Sitting in Limbo is based on the true story of Anthony Bryan and his personal struggle of being accepted as a British Citizen, during the Windrush immigration scandal.
Written by Stephen S Thompson, the feature-length film will follow the journey of his brother Bryan, a painter-decorator who is told he can no longer work, before being arrested in his London home, detained for five weeks and booked on a plane to Jamaica, a country he has not visited since 1965 at the age of eight.
Patrick Robinson, who plays Bryan, says: "When I read the script, I was in tears easily halfway through and blubbing at the end, knowing that I wanted to be involved in this piece, because it made me feel."
Anthony Bryan was one of many people affected by the Windrush scandal - who had moved from the Caribbean to the UK, mostly as children, and became victims of the government's so-called "hostile environment" towards immigration.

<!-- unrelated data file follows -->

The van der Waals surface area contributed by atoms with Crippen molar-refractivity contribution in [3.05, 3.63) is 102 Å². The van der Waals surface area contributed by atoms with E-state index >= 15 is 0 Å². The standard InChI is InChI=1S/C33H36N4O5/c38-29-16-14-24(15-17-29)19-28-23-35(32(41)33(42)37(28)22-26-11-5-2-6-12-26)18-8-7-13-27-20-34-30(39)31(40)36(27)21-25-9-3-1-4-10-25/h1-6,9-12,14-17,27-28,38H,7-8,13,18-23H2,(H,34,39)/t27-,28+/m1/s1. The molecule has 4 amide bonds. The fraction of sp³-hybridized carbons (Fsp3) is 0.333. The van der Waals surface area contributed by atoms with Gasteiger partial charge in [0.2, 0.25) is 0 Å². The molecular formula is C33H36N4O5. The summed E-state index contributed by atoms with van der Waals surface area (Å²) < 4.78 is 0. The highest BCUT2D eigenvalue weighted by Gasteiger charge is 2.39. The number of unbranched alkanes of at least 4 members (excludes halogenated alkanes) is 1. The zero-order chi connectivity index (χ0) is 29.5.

The government has mentioned more than 160 people may have been wrongly detained or deported and more than 1,270 claims have been made to a compensation scheme.
Bryan had to prove his legal stay in the UK since he arrived in the 60s. The Home Office thought he was lying and because of this, he was detained twice and feared he would next see his family when they visited him in Jamaica.
Only a last-minute intervention by an immigration lawyer in 2017 prevented his deportation.
Bryan was "very stoic" throughout, Thompson says. "He gets to that point where he thinks, OK, well, it must be a mistake. He has quite a lot of faith in - or he had quite a lot of faith in - the system in this country, in this idea of fair play.
"He refuses even till this day to feel embittered, or to take it too personally or to see it as fundamentally an issue of race."
Anthony Bryan was heavily involved when Thompson was working on the script. Bryan and his wife Janet had to open up about the emotions they went through at the time.
Patrick Robinson, who is well-known for playing Ash in the BBC's Casualty, remembers being "outraged" when the scandal was released in 2017. But hopes the TV drama gives viewers a new insight into the personal toll.
"In order to try to understand other people, you just have to imagine yourself in their shoes. And what the film can do is put you there," he said.
Sitting in Limbo will be aired tonight on BBC One at 8:30pm.